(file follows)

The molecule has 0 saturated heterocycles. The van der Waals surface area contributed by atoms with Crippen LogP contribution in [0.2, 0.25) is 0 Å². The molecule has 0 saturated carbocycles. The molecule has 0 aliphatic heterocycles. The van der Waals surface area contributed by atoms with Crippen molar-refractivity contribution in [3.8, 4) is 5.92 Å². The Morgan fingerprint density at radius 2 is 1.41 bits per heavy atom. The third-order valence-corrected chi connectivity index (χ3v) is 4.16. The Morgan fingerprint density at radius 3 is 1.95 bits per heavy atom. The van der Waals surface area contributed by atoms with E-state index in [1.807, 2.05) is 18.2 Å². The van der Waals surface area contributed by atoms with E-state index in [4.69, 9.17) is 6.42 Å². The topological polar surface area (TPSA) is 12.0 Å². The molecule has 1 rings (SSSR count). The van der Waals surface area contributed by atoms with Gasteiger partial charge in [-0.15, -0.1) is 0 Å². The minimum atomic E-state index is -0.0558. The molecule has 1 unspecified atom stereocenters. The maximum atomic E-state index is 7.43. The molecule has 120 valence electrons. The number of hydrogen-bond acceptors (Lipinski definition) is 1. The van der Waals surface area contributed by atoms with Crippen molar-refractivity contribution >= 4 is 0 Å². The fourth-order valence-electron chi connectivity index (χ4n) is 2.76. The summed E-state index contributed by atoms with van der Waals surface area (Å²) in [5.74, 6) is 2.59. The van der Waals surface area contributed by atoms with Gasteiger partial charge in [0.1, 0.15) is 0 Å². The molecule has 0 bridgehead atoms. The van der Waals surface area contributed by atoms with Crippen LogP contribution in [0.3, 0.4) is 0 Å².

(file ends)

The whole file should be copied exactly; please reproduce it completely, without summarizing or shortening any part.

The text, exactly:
The molecule has 0 saturated heterocycles. The van der Waals surface area contributed by atoms with Crippen LogP contribution in [0.2, 0.25) is 0 Å². The molecule has 0 saturated carbocycles. The molecule has 0 aliphatic heterocycles. The van der Waals surface area contributed by atoms with Crippen molar-refractivity contribution in [3.8, 4) is 5.92 Å². The Morgan fingerprint density at radius 2 is 1.41 bits per heavy atom. The third-order valence-corrected chi connectivity index (χ3v) is 4.16. The Morgan fingerprint density at radius 3 is 1.95 bits per heavy atom. The van der Waals surface area contributed by atoms with E-state index in [1.807, 2.05) is 18.2 Å². The van der Waals surface area contributed by atoms with E-state index in [4.69, 9.17) is 6.42 Å². The topological polar surface area (TPSA) is 12.0 Å². The molecule has 1 rings (SSSR count). The van der Waals surface area contributed by atoms with Gasteiger partial charge in [-0.15, -0.1) is 0 Å². The minimum atomic E-state index is -0.0558. The molecule has 1 unspecified atom stereocenters. The maximum atomic E-state index is 7.43. The molecule has 120 valence electrons. The number of hydrogen-bond acceptors (Lipinski definition) is 1. The van der Waals surface area contributed by atoms with Crippen molar-refractivity contribution >= 4 is 0 Å². The fourth-order valence-electron chi connectivity index (χ4n) is 2.76. The summed E-state index contributed by atoms with van der Waals surface area (Å²) in [5.74, 6) is 2.59. The van der Waals surface area contributed by atoms with Gasteiger partial charge in [0.1, 0.15) is 0 Å². The molecule has 0 bridgehead atoms. The van der Waals surface area contributed by atoms with Crippen LogP contribution in [0.3, 0.4) is 0 Å².